Preferred implementations of the touch sensing system employ an infra red rather than a visible laser. Shorter wavelengths, for example 7BSpm, are generally preferable for reduced cost, but longer wavelengths, for example 1 3pm or longer are preferable for improved eye safety. Whichever wavelength is employed, embodiments of the system include a band pass filter, for example a narrow band interference filter, in the optical path prior to the photodiode array to select for the wavelength of the laser and reduce the ambient light signal.

As previously mentioned, to compensate for the effect of background light, in particular light at the laser wavelength, on the photodiode array the scanning laser may be pulsed on and off. Then during the off period a background reading from the photodiode array is taken and subtracted from subsequent readings when the scanning laser is active. This subtraction may be carried out in the analogue and/or digital signal processing domain.

In embodiments with a rotating mirror scanner it can be desirable to reduce the acoustic noise level. This can be achieved by, for example, employing air bearings rather than ball bearings and/or vacuum isolation and/or adaptive noise cancellation, and the like.

In embodiments of the system time-of-flight detection may be employed to provide additional accuracy. Thus with a pulsed laser the time of flight to the photo detector array may be employed for an additional measurement of distance to the one or more touch objects, and this additional distance information may be employed to augment that obtained from the offset on the photodiode array to provide improved two-dimensional position detection accuracy. In embodiments of such an approach sufficient accuracy may be obtained, depending upon the requirements of the touch system, by a single touch sensing module rather than the pair of modules illustrated in Figure 8. Alternatively a combination of time-of-flight and/or triangulation and/or photodiode offset position measurements may be employed with multiple touch sensing modules. For example in an arrangement of the type shown in Figure 8 time-of-flight may be employed for greater distances where the offset-based approach is less accurate, and triangulation for shorter distances, in this way providing better performance than either alone. The skilled person will appreciate, however, that the system at Figure 3 may nonetheless provide sufficient 2D position accuracy on its own in some applications without the need for triangulation.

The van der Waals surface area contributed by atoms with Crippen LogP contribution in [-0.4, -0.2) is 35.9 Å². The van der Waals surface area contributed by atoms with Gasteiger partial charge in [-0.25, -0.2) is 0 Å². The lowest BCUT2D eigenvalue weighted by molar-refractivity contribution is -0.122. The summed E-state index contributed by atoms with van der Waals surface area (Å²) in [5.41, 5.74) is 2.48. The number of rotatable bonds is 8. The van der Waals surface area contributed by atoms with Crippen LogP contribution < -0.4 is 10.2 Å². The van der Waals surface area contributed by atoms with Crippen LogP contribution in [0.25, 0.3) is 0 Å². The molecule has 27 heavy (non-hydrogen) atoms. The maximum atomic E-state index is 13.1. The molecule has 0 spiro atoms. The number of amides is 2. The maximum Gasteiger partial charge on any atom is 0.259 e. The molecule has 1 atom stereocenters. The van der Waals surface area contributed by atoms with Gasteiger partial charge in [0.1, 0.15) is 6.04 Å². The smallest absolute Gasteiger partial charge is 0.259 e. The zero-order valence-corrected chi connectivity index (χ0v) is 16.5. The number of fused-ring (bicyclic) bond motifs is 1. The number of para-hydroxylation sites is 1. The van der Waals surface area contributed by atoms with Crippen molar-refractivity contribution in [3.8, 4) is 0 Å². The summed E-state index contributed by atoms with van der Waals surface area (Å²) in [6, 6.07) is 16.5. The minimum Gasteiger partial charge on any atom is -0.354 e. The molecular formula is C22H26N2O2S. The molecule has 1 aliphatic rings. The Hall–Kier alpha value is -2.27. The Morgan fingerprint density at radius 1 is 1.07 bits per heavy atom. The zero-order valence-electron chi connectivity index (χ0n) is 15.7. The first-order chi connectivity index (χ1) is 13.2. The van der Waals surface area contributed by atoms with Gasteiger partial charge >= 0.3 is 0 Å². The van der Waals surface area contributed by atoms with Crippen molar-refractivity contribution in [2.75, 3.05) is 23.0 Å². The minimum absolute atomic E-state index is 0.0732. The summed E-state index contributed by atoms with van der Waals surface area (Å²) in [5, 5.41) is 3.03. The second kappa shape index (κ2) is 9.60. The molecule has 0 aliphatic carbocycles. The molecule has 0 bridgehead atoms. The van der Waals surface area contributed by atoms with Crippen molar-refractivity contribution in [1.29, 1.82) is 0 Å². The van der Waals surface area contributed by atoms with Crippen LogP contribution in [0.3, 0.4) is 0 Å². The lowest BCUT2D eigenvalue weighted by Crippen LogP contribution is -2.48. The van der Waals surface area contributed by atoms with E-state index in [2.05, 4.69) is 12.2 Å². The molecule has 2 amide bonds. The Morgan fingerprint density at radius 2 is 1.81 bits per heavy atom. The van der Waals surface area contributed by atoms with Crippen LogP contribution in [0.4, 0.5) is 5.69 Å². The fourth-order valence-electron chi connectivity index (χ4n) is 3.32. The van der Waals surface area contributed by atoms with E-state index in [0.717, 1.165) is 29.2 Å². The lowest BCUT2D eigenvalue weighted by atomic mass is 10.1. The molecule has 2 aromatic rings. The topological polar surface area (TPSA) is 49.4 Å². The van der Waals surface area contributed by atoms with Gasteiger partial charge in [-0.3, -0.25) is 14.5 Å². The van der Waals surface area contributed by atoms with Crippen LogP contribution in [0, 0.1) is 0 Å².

Touch sensing systems of the type we have described provide a number of advantages. They can be manufactured very inexpensively, even for systems covering a large LCD screen or interactive white board (a larger display simply requires a slightly higher power laser); they have a relatively low profile, for example less than 10mm or less than 5mm above the display surface or potentially even thinner, and can provide a high refresh rate, for example 200Hz-i Kz or greater. Further apart from small touch scanning modules positioned near the corners of the display surface no other hardware is required and, in particular, there is no need for a bezel around the display area.

Although we have described systems based on scanning mirrors and MEMS scanners in principle other types of scanning device, for example a diffractive optical element may be employed. However in this latter case the timing requirements make it preferable for the diffractive scanner to provide a comb of scanning beams rather than a single scanning beam.